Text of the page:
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Tribes to Gov. Murkowski: EPA did not 'self-initiate' Pebble mine Bristol Bay survey

As the elected Tribal leaders from the villages of Ekwok, Koliganek, Dillingham, New Stuyahok, and Levelock who petitioned the Environmental Protection Agency to exercise their authority under the Clean Water Act, we are thankful that EPA Administrator Gina McCarthy took the time to listen to the people of Bristol Bay. We take exception to former Gov. Frank Murkowski's statement that EPA "self-initiated" the Bristol Bay Watershed Assessment. That is an insult to the hard work of the Tribes to research and understand the issues and submit our request to EPA.

We requested EPA take action under the Clean Water Act Section 404c, since we believe that Bristol Bay is a unique place with the largest wild Alaska salmon population in the world that deserves further protections that are offered under the Clean Water Act. The overwhelming numbers of people of Bristol Bay believe this with 99 percent of the comments on the recent Bristol Bay Watershed Assessment from within Bristol Bay was in support of EPA action. A vast majority of comments from Alaskans outside Bristol Bay also supported action (with over 80 percent support) and over 70 percent of Americans. Without any doubt, Alaskans stand strongly behind our Tribes and the EPA on this issue.

We have been involved in attending many meetings over the Pebble project. We've listened to Bruce Jenkins from Northern Dynasty (50-percent owner of Pebble prospect) tell Bristol Bay folks, if the fish populations are harmed, Pebble will replace them by capture and relocation. We've looked over Northern Dynasty's application to take 100 percent of the water from the South and North Fork of the Koktuli and Upper Talarik Rivers. We've looked over their Wardrop Report that depicts a mine plan that was given to their investors.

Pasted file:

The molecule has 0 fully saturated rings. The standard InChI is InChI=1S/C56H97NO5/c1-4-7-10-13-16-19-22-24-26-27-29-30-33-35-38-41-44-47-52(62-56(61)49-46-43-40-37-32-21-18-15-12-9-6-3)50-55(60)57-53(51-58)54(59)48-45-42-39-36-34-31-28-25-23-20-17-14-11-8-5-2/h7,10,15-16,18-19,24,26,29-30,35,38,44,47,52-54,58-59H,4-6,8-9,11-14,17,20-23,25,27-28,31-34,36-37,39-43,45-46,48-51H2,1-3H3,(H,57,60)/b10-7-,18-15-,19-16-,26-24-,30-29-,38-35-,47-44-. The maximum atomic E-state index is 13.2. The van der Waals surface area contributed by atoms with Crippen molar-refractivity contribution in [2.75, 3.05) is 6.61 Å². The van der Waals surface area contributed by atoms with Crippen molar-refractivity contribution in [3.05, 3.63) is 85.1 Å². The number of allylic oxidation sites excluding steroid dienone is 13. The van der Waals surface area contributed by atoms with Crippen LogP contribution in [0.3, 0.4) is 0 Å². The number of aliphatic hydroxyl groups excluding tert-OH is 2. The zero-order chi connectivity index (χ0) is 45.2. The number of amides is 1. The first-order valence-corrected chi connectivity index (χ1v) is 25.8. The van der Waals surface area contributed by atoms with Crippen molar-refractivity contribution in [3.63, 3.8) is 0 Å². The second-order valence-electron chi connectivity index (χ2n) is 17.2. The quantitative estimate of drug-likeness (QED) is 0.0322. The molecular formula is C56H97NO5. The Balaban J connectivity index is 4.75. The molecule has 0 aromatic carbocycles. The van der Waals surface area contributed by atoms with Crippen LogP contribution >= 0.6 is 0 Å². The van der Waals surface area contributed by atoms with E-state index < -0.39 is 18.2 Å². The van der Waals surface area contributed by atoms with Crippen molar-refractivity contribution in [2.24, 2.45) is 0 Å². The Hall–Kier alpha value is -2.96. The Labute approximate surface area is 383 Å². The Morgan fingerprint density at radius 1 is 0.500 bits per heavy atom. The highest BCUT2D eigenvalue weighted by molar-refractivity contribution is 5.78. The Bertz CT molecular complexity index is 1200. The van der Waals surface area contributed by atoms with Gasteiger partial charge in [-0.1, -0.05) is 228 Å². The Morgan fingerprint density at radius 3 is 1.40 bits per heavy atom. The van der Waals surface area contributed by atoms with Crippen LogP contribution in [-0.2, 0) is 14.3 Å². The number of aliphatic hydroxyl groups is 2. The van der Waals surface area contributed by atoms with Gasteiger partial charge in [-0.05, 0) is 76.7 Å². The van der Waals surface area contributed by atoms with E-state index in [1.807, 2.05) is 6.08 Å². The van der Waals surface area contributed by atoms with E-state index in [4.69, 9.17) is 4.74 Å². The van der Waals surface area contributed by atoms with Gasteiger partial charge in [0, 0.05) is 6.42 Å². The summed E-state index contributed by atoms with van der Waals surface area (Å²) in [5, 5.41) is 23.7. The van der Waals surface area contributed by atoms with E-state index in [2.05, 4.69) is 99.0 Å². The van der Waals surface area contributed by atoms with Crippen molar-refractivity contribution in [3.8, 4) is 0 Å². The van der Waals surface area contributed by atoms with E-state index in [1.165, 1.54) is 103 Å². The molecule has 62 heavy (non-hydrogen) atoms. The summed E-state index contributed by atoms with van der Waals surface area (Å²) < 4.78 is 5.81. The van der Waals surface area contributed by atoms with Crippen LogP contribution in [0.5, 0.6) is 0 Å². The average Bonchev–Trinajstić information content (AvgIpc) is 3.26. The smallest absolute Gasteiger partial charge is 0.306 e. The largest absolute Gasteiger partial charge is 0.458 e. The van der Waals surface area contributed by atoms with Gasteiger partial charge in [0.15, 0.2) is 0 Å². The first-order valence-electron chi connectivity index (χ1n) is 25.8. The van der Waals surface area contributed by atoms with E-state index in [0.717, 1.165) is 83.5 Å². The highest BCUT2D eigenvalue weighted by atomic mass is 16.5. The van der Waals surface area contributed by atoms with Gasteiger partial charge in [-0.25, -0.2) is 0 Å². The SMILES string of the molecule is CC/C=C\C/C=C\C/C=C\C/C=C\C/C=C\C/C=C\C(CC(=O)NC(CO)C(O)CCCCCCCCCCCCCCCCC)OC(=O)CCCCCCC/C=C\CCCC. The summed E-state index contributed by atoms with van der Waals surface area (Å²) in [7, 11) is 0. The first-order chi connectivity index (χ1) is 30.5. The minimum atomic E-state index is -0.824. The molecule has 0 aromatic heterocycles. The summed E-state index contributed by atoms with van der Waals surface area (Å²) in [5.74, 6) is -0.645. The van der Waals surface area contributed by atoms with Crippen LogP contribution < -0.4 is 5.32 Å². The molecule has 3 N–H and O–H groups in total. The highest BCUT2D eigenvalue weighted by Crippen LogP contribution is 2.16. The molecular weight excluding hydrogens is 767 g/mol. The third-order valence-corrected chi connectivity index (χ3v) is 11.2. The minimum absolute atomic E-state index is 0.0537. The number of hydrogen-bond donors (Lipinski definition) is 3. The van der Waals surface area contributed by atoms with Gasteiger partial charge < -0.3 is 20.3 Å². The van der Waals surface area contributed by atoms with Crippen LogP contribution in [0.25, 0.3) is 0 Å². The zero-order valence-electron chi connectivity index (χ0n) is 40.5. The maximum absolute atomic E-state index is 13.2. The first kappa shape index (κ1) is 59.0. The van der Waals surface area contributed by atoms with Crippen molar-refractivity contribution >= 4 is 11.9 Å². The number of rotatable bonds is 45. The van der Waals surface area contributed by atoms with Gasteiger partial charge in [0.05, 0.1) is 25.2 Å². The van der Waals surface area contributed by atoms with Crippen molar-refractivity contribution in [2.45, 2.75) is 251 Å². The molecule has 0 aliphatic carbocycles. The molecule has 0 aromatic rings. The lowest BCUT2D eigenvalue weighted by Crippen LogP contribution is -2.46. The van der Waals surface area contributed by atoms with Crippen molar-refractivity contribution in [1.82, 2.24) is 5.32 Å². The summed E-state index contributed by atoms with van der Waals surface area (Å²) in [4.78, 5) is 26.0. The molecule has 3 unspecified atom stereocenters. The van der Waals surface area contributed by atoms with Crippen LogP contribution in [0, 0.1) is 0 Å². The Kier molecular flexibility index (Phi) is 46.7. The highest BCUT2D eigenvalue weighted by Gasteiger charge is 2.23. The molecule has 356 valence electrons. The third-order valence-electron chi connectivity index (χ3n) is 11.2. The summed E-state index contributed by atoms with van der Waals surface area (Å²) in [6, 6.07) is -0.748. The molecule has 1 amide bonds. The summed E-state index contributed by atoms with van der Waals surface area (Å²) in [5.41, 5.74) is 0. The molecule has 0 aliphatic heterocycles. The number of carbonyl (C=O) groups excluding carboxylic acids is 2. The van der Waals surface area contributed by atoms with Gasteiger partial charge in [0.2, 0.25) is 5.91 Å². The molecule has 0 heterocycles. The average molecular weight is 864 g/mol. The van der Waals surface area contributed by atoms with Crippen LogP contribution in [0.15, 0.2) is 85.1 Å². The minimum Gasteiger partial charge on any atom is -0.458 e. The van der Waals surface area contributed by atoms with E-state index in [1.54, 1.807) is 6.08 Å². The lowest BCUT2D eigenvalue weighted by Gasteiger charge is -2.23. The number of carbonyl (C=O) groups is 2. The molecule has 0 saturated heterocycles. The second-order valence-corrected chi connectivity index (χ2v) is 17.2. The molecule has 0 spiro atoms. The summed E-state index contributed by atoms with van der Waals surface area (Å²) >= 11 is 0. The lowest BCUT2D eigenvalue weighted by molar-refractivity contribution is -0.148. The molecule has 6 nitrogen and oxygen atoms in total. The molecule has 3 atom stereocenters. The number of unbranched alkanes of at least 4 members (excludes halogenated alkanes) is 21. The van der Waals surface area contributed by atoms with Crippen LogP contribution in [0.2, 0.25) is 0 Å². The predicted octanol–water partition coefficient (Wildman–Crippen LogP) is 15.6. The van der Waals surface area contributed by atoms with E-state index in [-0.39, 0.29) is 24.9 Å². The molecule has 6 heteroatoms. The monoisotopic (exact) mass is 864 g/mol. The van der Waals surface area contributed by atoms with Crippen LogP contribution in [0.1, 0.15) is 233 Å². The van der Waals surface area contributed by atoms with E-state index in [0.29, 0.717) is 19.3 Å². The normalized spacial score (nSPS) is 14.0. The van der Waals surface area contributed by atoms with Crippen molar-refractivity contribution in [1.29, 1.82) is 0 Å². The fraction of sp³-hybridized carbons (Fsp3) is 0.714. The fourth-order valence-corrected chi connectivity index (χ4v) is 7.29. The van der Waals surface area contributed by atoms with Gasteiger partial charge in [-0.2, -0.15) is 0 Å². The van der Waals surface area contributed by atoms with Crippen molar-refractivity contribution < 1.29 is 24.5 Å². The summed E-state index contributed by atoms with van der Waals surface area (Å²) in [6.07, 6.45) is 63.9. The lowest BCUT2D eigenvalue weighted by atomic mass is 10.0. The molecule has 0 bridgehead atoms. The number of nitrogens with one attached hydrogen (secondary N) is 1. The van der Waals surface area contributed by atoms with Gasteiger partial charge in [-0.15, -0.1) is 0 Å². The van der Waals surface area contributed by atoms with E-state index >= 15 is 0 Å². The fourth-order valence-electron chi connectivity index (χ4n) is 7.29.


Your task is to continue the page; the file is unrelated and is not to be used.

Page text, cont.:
And we've watched the state of Alaska under Gov. Frank Murkowski's leadership take the Bristol Bay Area Plan go from one of salmon protection to one of paving the way for development. Our Tribes had to sue the state of Alaska over that plan.

Our Tribes and many others across our state have no recognized relationship with the state of Alaska. We are treated as the general public even though our governments have been here for thousands of years. As elected leaders we want our members to thrive and live in our community. We want to protect existing jobs that are related to fishing, both sport and commercial, because they keep our schools open. We don't want jobs that will cause harm to the very thing we depend on, our food that comes from the land and waters.

The Pebble project just by its size, location, and the type of the deposit will cause harm to our rivers and lands.

We thank EPA Administrator Gina McCarthy for making the visit to Bristol Bay and we were encouraged by her fair, straightforward approach to this issue. We hope she will work to finalize the Watershed Assessment as soon as possible and listen to local Tribes and Alaskans and use the Clean Water Act's section 404c to protect our fish, culture and jobs.

Luki Akelkok Sr. is chairman of Ekwok Tribal Council; Herman Nelson Sr. is chairman of Koliganek Tribal Council; Tom Tilden is chief of Curyung (Dillingham) Tribal Council; Wassillie Andrew Sr. is chairman of New Stuyahok Tribal Council; Ida Apokedak is chair of Levelock Tribal Council.

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